TSAC Race 3 – Taking Advantage of Good Sailing While it Lasts

June 18, 2009

The weather gave PRIDE OF BALTIMORE II a very big boost over the last 24 hours. After all kinds of plotting of positions and comparing yesterday’s fleet positions with today’s, PRIDE turned in the longest distance advanced in 24 hours of 194 nautical miles. The next longest was PETER VON DANZIG at 182 nautical miles. Longest distance advanced in 24 hours does not establish a fleet standing…but it sure can help. PRIDE is currently…and probably only for a short time…1st in Class and 1st in Fleet having advanced from yesterday’s 2nd in Class and 3rd in Fleet.

The sail was especially good last night. A broad reach with all sail including the studding sail (pronounced stuns’l by sailors). Since around mid-morning today the weather has changed to lighter winds that have veered further ahead. The studding sail has been struck, but PRIDE is still making decent speed.

Looking down the “road”, these last two days are likely to go down with the fleet as the best days of all for this race. The future, starting tomorrow, promises a significant slog to windward toward the finish. This will give the more weatherly vessels the chance to get ahead and/or have their handicap get ahead of the vessels that are actually out in front. That is the simple element of the promised future.  The not so simple element is the Gulf Stream…a significant ocean “river” of current rushing out of the Gulf of Mexico and the Caribbean Sea up through the gap between the Bahamas and Florida. That current can be 4 knots in strength pushing north and east along the continental shelf of the American East Coast. In the vicinity of Charleston it can be 100 nautical miles wide. A vessel sailing hard on the port tack against a southwest breeze could inter the current with a “safe” sailable course to Charleston and find themselves many miles north of their original lay line by the time they sail out of the Gulf Stream. Assuming the southwest wind is still prevalent, the sail to Charleston will require actually tacking against the southwest wind to get to the finish line. Have any of you readers figured out I am not looking forward to the next couple to three days?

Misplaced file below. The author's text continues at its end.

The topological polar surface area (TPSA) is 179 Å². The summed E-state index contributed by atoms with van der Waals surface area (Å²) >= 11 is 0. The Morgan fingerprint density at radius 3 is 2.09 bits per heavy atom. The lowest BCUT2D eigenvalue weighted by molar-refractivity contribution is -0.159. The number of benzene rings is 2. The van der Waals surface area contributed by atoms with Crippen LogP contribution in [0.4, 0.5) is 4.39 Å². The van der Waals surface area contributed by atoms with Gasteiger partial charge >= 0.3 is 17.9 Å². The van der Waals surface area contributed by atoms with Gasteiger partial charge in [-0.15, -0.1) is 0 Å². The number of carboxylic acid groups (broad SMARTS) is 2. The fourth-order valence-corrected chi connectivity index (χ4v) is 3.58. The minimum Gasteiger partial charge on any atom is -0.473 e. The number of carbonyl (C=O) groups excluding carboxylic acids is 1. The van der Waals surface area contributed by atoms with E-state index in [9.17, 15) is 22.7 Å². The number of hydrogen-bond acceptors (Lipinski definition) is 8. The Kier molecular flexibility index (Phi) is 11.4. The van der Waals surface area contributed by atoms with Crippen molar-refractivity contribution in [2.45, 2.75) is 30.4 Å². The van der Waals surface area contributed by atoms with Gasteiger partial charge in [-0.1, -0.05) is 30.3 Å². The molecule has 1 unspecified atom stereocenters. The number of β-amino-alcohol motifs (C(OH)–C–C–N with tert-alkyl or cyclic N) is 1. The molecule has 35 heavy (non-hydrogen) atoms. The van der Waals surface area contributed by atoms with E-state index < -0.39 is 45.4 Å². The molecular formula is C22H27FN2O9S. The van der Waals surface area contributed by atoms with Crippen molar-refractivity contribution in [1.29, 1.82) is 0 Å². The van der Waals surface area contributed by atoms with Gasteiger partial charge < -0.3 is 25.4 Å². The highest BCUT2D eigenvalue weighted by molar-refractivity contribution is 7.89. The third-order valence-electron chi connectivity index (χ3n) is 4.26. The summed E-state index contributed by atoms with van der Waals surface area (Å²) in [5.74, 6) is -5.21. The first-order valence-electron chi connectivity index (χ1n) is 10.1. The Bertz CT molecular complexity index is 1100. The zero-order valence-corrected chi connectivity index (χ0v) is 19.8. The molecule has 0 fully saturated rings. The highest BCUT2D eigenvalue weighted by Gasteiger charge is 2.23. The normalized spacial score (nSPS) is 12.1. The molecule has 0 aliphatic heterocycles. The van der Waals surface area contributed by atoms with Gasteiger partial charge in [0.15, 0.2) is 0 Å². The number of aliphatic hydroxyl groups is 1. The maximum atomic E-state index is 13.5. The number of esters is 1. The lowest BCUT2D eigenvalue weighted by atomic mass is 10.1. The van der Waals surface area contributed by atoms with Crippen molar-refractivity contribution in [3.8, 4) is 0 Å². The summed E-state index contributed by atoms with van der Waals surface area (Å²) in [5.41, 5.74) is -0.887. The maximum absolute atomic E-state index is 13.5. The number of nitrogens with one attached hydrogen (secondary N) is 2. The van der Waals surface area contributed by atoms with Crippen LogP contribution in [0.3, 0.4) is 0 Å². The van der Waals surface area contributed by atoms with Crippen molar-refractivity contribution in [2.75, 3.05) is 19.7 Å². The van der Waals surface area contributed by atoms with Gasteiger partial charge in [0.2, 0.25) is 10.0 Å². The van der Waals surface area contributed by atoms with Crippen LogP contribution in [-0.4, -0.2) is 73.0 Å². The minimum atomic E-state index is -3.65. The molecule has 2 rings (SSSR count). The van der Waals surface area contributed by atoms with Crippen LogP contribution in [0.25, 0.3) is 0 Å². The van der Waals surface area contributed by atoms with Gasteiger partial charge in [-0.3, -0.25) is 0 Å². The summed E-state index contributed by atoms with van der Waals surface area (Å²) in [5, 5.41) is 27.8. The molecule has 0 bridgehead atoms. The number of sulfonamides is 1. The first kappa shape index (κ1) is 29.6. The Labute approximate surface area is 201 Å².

Meanwhile, PRIDE’s crew feel pretty pleased with the sail and the fleet standings. So they should. But I am pretty sure the future conditions sailing close hauled out of Bermuda will be the way of life over the next couple to three days of trying to close the last 400 nautical miles to Charleston…ugh!

Jan C. Miles, Captain aboard Pride of Baltimore II


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